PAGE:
Charity calls for ban on junk food ads before 9pm

Be the first to comment

The British Heart Foundation is calling for the Government to bring in a ban on advertising unhealthy food during family shows on television.


Children should be protected from junk food advertising, the British Heart Foundation says

A ban on adverts for junk food during television programmes aimed at children under 16 came into force in 2008.

However, children’s TV viewing peaks between eight and nine pm. Currently, advertisers are able to use legal loopholes to promote their products to children both on TV and online during popular early evening entertainment shows.

A survey of more than 2,000 parents of children aged four to 16 by the British Heart Foundation, released today, reveals that seven in ten parents have been pestered by their children to buy junk food they have seen advertised on TV.

Around 30 per cent of children in the UK are overweight or obese.

Research by the broadcasting regulator Ofcom has found that TV advertising can affect children’s food choices, consumption and behaviour and that young children in particular cannot distinguish between advertising and entertainment.

The BHF also says that rules covering online marketing are vague and do not distinguish between healthy and unhealthy foods, making it easier to advertise unhealthy products online.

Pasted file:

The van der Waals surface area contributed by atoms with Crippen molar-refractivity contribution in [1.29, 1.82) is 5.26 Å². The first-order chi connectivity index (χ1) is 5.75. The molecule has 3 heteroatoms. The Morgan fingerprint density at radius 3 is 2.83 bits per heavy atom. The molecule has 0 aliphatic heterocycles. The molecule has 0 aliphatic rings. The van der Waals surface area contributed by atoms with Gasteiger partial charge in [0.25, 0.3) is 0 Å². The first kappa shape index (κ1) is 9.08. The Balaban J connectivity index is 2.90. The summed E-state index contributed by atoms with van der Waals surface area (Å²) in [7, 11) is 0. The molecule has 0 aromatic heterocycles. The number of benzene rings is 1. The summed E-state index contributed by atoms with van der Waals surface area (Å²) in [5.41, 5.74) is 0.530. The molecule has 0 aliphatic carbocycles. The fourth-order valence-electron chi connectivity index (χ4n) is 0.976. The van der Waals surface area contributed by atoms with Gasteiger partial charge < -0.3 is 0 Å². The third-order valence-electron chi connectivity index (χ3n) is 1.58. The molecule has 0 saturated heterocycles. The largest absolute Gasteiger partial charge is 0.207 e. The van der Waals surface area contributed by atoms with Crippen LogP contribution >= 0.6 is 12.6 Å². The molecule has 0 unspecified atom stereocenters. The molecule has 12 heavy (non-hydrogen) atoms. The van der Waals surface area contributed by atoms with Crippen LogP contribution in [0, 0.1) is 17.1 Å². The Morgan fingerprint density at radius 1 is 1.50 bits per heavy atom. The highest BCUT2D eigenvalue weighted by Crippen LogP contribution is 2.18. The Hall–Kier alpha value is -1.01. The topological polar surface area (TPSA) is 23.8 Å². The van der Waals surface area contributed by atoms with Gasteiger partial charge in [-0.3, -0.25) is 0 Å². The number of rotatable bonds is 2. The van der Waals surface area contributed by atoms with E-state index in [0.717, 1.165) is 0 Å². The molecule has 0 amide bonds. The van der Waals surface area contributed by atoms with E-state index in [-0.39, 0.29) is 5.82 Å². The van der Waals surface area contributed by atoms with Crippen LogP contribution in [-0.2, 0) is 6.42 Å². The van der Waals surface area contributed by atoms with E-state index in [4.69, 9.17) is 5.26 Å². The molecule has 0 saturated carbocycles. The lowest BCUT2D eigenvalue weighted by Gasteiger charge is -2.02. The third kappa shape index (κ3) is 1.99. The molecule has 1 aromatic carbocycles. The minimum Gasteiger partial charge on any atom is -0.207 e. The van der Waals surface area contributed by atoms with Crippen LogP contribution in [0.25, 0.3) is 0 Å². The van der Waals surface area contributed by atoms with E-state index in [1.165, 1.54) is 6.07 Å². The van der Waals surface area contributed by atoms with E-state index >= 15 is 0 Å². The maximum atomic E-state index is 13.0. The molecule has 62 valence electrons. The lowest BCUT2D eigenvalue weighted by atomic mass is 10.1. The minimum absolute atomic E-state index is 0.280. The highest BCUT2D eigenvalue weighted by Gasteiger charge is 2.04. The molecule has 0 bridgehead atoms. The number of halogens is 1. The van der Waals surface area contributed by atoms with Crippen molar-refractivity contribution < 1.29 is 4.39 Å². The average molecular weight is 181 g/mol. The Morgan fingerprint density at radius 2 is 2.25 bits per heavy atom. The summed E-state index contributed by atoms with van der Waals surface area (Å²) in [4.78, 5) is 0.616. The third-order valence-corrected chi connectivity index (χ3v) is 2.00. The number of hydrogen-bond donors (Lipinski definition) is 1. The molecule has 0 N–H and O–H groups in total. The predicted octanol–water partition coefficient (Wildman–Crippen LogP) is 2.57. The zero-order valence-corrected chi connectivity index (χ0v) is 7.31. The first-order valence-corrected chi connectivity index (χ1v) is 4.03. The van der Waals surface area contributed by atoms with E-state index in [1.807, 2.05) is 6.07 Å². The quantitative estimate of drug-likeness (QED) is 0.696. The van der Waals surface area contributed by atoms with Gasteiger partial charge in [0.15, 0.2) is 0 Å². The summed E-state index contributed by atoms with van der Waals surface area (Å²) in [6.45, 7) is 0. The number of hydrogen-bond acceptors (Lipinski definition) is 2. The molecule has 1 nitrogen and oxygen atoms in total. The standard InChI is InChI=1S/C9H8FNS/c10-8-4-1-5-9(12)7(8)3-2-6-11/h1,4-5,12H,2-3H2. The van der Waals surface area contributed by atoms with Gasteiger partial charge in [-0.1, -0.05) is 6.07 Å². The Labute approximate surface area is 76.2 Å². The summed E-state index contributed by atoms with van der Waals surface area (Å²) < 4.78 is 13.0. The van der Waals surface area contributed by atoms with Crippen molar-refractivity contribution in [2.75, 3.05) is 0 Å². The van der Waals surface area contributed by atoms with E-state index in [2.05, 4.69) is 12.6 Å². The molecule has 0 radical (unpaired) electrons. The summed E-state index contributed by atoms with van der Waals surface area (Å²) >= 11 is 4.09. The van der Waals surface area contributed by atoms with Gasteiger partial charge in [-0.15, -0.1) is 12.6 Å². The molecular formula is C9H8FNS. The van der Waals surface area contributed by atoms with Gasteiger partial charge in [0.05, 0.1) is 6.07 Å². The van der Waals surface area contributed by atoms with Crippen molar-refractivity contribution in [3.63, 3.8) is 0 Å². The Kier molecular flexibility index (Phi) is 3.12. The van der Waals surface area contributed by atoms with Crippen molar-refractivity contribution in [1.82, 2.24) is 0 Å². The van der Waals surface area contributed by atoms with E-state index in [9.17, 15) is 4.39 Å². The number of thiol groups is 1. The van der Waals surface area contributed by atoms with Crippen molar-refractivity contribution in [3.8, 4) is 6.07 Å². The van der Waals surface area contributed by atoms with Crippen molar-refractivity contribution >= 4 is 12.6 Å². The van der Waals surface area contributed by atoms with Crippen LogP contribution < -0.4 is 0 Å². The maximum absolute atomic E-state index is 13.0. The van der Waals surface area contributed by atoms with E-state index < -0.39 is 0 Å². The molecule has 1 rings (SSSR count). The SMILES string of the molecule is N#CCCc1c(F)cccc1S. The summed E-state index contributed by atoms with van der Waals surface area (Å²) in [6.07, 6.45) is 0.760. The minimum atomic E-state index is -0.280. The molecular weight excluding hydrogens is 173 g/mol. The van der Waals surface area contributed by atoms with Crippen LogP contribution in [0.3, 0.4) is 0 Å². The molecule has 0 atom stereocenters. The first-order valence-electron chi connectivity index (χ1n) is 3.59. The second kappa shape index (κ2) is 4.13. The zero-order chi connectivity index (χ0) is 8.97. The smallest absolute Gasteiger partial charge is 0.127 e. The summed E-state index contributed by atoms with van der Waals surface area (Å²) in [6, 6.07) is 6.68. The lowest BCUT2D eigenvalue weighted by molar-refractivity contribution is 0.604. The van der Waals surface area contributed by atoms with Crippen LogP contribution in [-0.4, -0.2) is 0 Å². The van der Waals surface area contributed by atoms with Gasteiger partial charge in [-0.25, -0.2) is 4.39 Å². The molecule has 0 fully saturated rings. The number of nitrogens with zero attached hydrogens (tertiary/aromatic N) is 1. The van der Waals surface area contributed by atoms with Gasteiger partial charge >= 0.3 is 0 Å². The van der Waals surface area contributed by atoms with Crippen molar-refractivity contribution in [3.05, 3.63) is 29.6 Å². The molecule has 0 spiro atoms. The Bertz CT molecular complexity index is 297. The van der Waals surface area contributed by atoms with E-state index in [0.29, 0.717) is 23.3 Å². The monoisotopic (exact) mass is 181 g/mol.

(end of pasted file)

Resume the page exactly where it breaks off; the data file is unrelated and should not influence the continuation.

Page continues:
The current system for online marketing is self-regulatory; the food industry are involved in developing and enforcing the rules.

The charity has launched an online petition calling for:

  • a ban on junk food advertising before the 9pm watershed;
  • a distinction between healthy and unhealthy foods written into rules covering online marketing;
  • tighter regulation for online marketing of junk foods;
  • new rules should be written, monitored and enforced by an independent body.  

Mike Hobday, director of policy at the British Heart Foundation, said, ‘Regulations for TV and online advertising in the UK are weak. Loopholes in the system mean that every day millions of children are exposed to sophisticated marketing techniques specifically designed to lure them into unhealthy eating habits.

‘This evidence shows that junk food ads are having a detrimental impact on children’s behaviour and are hindering parents’ efforts to get their children to eat healthily.

‘We cannot allow companies to continue exploiting holes in the system at the expense of our children’s health. The Government must act now to help give children a stronger chance at fending off future heart disease.’

To sign the petition visit

blog comments powered by Disqus